Cryptopia, a New Zealand-based cryptocurrency exchange that has earlier this year seen hackers access its wallets and steal cryptos estimated to be worth dozens of millions of dollars, is seemingly getting ready to relaunch.
According to tweets the company has recently published after being silent since February 14, it’s currently working on “assessing the impact incurred as a result of the hack.” Its current calculations point to a worst-case scenario in which 9.4% of its total holdings were stolen the tweet reads.
Cryptopia added that it’s currently securing each wallet individually, to ensure its secure when it gets back online.
Update: We are securing each wallet individually to ensure the exchange is fully secure when we resume trading.— Cryptopia Exchange (@Cryptopia_NZ) February 27, 2019
We have more updates to come today, please keep an eye on our page.
In a follow-up tweet, Cryptopia further added that since it’s securing its wallets, its users shouldn’t deposit any funds to its old addresses. In its tweets, it revealed more updates are set to be revealed tomorrow.
As CryptoGlobe covered, New Zealand’s authorities gave Cryptopia the green light to “open again whenever they like” earlier this month. Detective inspector Greg Murton was, at the time, quoted as saying that authorities finished “the main part of the work required” at its offices, leaving Cryptopia free to reopen.
Speaking to the NZ Herald, Murton added:
Cryptopia management have full access to their facilities and business premises and the Police investigation is not preventing their business from getting up and running again.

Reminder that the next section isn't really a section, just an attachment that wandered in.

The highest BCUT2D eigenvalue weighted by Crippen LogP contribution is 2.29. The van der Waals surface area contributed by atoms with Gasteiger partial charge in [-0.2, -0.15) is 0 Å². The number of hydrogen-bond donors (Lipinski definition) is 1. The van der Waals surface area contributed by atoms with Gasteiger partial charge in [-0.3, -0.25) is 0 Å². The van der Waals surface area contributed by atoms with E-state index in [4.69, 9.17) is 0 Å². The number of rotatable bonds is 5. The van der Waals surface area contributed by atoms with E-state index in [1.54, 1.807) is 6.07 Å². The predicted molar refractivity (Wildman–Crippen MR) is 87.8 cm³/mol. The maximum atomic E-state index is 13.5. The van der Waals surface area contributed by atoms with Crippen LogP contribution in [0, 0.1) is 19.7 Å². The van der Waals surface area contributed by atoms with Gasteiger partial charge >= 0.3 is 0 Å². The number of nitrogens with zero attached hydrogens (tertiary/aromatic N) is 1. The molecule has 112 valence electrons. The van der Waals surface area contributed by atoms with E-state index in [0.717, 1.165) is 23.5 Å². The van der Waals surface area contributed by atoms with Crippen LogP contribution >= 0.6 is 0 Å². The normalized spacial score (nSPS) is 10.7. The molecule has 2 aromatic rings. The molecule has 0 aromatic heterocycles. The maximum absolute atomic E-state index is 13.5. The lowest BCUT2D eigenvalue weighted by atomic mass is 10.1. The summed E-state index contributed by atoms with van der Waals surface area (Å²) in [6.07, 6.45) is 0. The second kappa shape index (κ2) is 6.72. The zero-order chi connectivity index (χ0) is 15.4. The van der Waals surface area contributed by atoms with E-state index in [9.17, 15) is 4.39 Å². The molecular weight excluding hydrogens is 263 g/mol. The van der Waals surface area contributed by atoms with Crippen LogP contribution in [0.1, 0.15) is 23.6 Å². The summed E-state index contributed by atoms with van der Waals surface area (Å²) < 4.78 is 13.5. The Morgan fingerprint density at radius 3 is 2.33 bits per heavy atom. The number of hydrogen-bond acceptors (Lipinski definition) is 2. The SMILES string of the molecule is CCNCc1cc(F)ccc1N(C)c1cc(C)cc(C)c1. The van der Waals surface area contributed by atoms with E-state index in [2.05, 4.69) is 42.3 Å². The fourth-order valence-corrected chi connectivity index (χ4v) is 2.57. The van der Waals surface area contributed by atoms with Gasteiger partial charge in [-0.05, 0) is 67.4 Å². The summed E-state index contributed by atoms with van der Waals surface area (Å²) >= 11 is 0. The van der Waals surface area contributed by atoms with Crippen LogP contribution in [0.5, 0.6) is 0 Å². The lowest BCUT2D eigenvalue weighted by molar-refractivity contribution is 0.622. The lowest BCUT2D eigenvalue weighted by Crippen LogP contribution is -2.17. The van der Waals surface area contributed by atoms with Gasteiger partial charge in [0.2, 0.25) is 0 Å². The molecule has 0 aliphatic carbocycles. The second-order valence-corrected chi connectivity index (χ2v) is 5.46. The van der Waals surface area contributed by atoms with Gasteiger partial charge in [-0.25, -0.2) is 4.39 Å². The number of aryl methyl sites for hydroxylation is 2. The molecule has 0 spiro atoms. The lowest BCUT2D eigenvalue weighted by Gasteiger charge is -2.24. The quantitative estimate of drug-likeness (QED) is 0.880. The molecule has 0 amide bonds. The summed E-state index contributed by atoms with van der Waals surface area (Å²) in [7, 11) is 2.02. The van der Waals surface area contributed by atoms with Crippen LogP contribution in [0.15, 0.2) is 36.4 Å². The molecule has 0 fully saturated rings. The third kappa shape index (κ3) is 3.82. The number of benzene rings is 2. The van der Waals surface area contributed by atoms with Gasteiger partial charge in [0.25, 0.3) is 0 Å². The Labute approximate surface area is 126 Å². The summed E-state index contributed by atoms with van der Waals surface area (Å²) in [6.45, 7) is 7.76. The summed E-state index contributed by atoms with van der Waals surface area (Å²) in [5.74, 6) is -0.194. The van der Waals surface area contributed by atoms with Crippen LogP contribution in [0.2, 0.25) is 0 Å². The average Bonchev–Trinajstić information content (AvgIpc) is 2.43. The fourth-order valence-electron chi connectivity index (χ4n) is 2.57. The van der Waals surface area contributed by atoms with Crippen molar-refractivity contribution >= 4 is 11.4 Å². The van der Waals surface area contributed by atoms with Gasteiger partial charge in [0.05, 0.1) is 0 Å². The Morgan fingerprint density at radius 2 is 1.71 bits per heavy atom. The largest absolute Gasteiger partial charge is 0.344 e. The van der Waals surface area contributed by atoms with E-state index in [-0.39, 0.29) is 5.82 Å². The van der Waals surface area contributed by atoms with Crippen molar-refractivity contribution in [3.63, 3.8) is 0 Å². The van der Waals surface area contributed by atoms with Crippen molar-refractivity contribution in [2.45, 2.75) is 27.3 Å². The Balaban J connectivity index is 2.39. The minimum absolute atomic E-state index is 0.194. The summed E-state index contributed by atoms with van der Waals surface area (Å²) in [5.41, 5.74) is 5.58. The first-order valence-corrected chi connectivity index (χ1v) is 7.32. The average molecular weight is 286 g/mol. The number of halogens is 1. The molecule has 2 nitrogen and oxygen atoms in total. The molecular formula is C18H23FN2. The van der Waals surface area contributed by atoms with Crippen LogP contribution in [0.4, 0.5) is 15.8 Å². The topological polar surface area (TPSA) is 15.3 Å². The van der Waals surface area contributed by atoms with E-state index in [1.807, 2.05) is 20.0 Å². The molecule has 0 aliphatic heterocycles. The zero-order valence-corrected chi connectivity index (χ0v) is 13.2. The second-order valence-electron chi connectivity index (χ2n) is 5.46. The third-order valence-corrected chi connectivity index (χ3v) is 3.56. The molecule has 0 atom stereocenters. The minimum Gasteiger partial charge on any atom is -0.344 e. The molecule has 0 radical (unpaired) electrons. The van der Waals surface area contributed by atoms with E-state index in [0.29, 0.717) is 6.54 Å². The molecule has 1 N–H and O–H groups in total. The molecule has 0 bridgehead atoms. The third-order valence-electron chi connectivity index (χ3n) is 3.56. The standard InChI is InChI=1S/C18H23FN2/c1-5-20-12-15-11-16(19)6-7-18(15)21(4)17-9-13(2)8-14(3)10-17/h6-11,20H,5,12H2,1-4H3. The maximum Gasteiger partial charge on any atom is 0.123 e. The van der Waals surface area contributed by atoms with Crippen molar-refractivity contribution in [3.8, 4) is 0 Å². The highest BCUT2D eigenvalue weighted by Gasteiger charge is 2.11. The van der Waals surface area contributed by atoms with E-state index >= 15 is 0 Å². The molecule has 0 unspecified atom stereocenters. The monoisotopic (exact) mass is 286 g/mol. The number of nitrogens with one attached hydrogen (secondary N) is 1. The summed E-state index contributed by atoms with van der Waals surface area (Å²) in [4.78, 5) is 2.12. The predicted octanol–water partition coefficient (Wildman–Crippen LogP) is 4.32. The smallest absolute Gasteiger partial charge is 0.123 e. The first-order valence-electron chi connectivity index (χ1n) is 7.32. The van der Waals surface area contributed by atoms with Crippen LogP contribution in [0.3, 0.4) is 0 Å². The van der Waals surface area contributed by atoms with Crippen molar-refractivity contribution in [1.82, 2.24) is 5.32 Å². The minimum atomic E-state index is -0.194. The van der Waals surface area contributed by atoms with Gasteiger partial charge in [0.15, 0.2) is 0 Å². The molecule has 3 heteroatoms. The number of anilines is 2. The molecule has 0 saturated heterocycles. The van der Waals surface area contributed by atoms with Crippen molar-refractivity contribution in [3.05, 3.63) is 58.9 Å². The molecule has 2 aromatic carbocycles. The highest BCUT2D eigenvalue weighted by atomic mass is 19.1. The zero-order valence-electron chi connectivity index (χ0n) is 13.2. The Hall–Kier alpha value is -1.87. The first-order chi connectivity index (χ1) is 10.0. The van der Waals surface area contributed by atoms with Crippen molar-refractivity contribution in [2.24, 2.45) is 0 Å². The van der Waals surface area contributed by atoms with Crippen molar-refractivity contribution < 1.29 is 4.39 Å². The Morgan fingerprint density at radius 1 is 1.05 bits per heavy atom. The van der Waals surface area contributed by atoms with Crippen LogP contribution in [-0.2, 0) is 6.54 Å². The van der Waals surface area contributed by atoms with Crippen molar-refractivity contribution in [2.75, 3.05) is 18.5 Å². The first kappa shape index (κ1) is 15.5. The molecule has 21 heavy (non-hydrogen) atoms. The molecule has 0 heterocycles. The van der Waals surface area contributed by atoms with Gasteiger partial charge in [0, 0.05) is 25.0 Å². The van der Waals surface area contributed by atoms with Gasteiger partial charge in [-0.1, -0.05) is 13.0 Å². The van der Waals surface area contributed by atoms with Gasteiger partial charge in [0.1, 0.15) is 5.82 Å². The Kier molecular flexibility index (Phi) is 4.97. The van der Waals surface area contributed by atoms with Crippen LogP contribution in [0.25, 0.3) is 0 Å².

At the time, Murton refused to comment on how much was stolen from the crypto exchange’s wallets, or on whether any changes to its security had been implemented. Experts have estimated hackers managed to take $23 million in the attack, although the exact figure is unclear.
Notably, the hack itself was an unusual one, according to an investigation conducted by Elementus. Its researchers found that 76,000 wallets were penetrated in the attack, which means thousands of private keys were obtained.
Elementus’ research only used Ethereum and ERC-20 token data as evidence. It found a glaring “lack of urgency,” as the hit lasted weeks, while most hacks on crypto exchanges are fast and see one wallet get breached.
While theories as to who’s responsible abound, the hackers have already cashed out $3.2 million through exchanges. $2 million were cashed out through decentralized exchange EtherDelta.
At press time, Cryptopia’s website is still displaying a message informing users of what happened.